© Images Roman März
29 APRIL – 2 JUNE 2023
On the occasion of Gallery Weekend Berlin 2023, KÖNIG GALERIE is pleased to present SPHINX, a solo presentation of work by Robert Janitz. The German-born, Mexico City-based painter has assembled a large body of unique abstract paintings over the last two decades, and SPHINX will serve as a survey of keyworks from the artist’s career. Unique to the exhibition is a new reflective construction that will sit inside of the Nave space at St. Agnes, creating endless possible moments of correspondence and self-reflection within and between the works and visitors.
Janitz's unique language of abstract painting is based on a restricted vocabulary of elements: gradient backgrounds and vertical stripes that reflect a steady and methodical movement against their surfaces. The gestural traces of Janitz’s forms operate according to complementary sets of limits – the edge of each canvas and the reach of an individual body. In this way, Janitz’s practice is deeply performative, each singular painting functioning as a kind of transparent document of the actions that were used to create it. One development that becomes clear in SPHINX is the increasing complexity of each work’s composition, reflecting an ever-greater degree of acumen and choreographic competence on Janitz’s part.
What is displayed in this unique exhibition is the genus of abstraction in these paintings, informed early on by a desire on the artist’s part to do away with the instant recognizability of portraiture. Indeed, Janitz began painting faces and using his approach to the direct, unmediated materiality of his brush to obscure likeness, until the point of almost total erasure. Following from the intense and intricate constructions of what he calls his "portraits", Janitz took great leaps in scale by painting canvases significantly larger than his own body, granting himself a newfound freedom and space along with it. As if constantly grasping at his own physical extremities, Janitz was able to completely reimagine the relationship between background and foreground, ultimately doing away with their distinction almost entirely. To see one of these later works is equivalent to tracing the movement of Janitz’s gestures, bringing both process and presence into unparalleled equanimity with one another.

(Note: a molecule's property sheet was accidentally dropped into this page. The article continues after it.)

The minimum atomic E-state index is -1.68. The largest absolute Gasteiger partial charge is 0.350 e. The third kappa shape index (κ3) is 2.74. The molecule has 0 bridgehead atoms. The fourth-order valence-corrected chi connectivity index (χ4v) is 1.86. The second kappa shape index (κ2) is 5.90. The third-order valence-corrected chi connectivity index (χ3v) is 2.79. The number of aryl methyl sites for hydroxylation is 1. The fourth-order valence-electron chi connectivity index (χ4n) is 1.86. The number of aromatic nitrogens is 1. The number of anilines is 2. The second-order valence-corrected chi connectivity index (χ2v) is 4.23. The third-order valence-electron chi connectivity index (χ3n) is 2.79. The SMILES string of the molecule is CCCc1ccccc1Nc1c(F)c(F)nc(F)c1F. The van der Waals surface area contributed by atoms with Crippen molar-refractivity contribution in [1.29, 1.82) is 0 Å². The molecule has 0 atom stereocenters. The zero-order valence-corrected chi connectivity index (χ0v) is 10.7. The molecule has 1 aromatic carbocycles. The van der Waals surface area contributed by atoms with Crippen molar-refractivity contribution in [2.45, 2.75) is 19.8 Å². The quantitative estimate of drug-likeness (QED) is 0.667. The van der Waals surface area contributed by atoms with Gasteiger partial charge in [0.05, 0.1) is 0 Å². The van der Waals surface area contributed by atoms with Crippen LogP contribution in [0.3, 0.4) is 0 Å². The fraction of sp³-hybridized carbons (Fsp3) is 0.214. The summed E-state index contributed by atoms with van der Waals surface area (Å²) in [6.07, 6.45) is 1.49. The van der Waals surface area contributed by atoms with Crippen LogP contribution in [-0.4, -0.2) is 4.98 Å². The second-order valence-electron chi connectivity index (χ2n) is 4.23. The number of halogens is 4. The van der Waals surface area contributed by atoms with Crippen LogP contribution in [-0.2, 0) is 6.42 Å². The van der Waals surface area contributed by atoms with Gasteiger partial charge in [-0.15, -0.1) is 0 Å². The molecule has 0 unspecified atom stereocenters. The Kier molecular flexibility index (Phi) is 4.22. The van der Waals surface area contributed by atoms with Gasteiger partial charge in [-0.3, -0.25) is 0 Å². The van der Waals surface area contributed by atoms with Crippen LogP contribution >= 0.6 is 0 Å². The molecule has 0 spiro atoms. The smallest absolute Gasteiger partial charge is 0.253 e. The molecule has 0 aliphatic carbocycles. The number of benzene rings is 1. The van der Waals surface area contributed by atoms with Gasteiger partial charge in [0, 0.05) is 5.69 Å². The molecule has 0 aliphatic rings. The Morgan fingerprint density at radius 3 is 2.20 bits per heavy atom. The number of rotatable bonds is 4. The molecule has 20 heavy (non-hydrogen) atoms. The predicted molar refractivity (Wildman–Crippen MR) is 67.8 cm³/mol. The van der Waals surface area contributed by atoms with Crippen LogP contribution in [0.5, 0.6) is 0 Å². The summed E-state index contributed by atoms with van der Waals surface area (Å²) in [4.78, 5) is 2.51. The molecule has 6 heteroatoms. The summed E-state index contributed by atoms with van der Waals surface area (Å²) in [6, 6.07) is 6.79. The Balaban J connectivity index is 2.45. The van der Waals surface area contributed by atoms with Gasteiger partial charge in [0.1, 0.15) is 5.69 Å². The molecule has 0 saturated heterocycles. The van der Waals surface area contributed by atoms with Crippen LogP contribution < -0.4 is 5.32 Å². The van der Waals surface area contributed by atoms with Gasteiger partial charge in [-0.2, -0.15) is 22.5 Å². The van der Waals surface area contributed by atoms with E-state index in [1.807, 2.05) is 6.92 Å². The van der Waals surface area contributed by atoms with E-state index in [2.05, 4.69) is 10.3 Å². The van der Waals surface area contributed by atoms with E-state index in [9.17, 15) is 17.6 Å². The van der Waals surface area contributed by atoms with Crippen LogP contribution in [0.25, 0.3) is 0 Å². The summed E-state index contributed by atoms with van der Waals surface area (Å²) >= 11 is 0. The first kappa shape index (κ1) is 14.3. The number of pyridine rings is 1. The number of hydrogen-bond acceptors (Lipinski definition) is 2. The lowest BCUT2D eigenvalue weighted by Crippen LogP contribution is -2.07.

The sphinx is a mythical creature with a human head and the body of a lion that inspires fear and is not coincidentally perceived as a guardian. It asks riddles whose answer one must guess if one does not want to end in death. Borrowing this metaphor, Janitz installed a mirrored wall in the exhibition space whose logic of reflection is akin to posing a visual riddle related to the origin and sensation of the paintings as they sit before visitors. No doubt, the greatest enigma in the exhibition is the self-reflection that viewers cannot escape, lest vision be altogether brought to a close.